SCC has 10 trustees from different areas, sectors and stages of their careers. By joining a Board, you are extending your network of peers and engaging with a diverse range of people. As a trustee of SCC, I’ve been invited to events which of course allows me to meet people and expand my network. I’m also a huge advocate of social media and always promote the work of SCC to my networks whenever I can, and I know that some people have followed me on Twitter or connected with me on LinkedIn because of my trustee role. Our CEO, Mandy Johnson, wrote this excellent post about the role of social media for a charity CEO and how it can be used to connect with our members across the UK as well as allowing ourselves to be transparent.

During Trustees’ Week, why not explore what trustee roles are available on Trustee Finder, in partnership with Make a lasting difference.



Announcing the Charity Governance Award winners

Last night I attended the inaugural Charity Governance Awards at the Clothworkers Hall in London. The awards were organised by the Clothworkers’ Company in partnership with Reach, Prospectus and NPC (New Philanthropy Capital).

I’m delighted these awards exist as it’s important to recognise good governance. Usually the only time we hear about governance is when it’s bad and it all goes horribly wrong.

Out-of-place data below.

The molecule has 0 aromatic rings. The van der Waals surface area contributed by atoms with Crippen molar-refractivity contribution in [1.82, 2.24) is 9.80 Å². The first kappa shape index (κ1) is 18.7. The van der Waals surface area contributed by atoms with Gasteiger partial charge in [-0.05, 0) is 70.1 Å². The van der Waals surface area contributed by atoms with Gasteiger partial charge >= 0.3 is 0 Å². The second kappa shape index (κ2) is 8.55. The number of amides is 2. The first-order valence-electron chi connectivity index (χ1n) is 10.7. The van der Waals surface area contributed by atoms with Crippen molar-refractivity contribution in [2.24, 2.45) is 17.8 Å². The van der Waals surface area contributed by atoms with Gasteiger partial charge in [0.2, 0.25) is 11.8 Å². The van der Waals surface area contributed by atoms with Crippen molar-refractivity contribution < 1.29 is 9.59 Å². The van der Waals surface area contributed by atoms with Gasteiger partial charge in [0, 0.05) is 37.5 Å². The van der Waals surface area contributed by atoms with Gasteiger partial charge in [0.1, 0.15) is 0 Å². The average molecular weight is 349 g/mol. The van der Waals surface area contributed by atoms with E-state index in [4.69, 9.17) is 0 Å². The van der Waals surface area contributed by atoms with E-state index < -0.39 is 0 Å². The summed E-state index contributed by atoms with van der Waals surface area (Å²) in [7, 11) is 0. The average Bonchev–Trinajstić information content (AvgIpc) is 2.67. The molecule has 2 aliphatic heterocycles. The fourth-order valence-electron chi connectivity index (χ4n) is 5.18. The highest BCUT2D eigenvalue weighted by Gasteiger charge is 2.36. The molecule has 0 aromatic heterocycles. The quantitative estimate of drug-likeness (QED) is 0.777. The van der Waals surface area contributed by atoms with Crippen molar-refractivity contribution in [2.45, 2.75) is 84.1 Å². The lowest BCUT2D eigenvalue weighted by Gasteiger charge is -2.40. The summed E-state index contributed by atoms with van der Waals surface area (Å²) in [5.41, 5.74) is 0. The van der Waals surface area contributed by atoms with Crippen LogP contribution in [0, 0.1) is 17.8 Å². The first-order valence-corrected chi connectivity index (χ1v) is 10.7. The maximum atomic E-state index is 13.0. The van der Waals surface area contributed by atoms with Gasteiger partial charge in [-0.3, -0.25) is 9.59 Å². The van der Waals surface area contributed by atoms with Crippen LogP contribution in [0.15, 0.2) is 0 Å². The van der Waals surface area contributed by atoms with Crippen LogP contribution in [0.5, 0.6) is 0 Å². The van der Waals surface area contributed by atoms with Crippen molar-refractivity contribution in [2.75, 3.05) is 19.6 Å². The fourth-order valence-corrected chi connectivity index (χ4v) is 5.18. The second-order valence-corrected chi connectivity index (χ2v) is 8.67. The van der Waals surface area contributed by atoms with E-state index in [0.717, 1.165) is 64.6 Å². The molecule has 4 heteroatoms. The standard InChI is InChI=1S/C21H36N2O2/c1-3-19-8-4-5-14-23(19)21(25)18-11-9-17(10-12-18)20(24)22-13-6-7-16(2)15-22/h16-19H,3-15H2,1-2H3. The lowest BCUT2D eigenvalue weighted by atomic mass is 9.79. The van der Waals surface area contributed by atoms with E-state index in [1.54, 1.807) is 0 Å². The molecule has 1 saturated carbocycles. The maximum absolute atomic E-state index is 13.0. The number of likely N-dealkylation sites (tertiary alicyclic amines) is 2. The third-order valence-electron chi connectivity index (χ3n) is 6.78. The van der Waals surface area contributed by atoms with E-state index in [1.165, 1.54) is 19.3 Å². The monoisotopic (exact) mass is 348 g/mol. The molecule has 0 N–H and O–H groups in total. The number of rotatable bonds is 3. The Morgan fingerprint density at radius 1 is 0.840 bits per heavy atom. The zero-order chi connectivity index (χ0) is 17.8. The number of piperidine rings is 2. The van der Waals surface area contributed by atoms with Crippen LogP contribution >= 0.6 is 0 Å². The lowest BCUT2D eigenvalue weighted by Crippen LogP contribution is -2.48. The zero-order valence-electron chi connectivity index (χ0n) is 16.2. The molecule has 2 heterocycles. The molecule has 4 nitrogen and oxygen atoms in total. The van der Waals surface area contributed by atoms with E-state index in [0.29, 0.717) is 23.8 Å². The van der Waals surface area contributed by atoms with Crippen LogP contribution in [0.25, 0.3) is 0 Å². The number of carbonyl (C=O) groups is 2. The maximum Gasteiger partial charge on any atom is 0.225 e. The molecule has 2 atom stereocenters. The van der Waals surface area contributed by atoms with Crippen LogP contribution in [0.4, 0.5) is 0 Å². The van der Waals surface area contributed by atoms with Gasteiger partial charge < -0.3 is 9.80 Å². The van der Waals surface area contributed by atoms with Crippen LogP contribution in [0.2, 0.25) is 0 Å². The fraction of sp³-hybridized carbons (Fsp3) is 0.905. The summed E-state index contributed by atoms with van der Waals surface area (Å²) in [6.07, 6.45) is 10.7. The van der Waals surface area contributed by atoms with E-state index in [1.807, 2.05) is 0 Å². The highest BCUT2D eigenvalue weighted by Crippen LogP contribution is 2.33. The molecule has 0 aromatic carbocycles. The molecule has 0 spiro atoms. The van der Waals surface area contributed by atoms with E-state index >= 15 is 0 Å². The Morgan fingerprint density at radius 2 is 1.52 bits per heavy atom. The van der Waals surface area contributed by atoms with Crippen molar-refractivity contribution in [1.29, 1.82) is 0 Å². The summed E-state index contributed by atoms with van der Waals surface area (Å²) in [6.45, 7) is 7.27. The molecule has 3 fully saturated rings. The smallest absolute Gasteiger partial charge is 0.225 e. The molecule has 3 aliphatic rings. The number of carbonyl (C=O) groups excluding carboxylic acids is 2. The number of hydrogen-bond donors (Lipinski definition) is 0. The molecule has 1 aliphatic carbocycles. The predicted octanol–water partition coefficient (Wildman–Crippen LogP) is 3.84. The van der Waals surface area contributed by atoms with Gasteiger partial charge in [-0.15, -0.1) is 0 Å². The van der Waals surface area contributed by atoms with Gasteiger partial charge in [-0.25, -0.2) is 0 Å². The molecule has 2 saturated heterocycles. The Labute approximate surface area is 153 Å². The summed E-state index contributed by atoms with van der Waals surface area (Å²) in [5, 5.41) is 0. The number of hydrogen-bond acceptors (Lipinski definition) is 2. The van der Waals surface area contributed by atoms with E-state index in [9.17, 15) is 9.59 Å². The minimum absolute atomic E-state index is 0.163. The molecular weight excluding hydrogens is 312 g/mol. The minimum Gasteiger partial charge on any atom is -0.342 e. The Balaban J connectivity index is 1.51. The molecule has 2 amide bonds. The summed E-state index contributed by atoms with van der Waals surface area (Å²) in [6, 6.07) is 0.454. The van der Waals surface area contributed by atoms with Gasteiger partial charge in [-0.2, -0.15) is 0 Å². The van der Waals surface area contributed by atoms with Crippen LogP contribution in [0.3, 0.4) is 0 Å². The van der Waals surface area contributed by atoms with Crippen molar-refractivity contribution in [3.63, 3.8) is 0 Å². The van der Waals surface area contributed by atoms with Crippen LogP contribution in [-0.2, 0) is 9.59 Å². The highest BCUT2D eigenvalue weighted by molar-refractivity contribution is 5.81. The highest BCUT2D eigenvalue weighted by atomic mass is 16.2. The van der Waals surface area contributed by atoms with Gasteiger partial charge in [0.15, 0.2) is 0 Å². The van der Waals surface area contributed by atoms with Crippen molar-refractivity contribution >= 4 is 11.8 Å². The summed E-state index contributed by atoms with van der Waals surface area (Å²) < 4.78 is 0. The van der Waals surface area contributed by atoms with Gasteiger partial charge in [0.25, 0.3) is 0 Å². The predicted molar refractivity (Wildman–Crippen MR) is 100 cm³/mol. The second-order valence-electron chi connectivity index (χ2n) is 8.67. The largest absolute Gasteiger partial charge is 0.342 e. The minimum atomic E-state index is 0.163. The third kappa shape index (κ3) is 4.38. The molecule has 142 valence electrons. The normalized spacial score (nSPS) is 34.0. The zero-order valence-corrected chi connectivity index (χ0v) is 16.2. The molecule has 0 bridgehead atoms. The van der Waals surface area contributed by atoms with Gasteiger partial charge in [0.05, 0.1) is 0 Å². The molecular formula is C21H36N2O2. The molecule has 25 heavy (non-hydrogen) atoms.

By shining a spotlight on the best of the sector, we want to demonstrate how effective governance can transform a charity and even more of the lives of its beneficiaries.

Charities were invited to apply for the awards and there was a two-stage judging process. The fourteen judges boast a wealth of experience in charity governance and the voluntary sector and included Dawn Austwick (Chief Executive, Big Lottery Fund), Tony Cohen (Chair of Barnardo’s) and Janet Thorne (CEO of Reach Volunteering).

The six winning charities will share in the £30,000 prize pot, each winning a £5,000 unrestricted grant.

The winning charities represent a diverse range of subject areas including youth work, heritage conservation, mental health support, palliative care, and community improvement. I was really impressed with what the boards of these charities had achieved and all the charities shortlisted were worthy winners but of course, there can only be one…


Board diversity and inclusivity

Leap Confronting Conflict, winners at Charity Governance Awards (photo by Kate Darkins).jpg

Improving impact – charities with 0-3 staff

Robert Thompson Charities, winners at Charity Governance Awards (photo by Kate Darkins).jpg

Improving impact – charities with 4-25 staff

Improving impact – charities with 26+ staff

St Cuthberts Hospice, winners at Charity Governance Awards (photo by Kate Darkins).jpg

Embracing opportunity and harnessing risk

Managing turnaround

Moasic Clubhouse, winners at Charity Governance Awards (photo by Kate Darkins).jpg

The 2017 Awards will open for entry on 6 October so make sure you put your Board forward.

Congratulations to all the winners and to all the Boards shortlisted!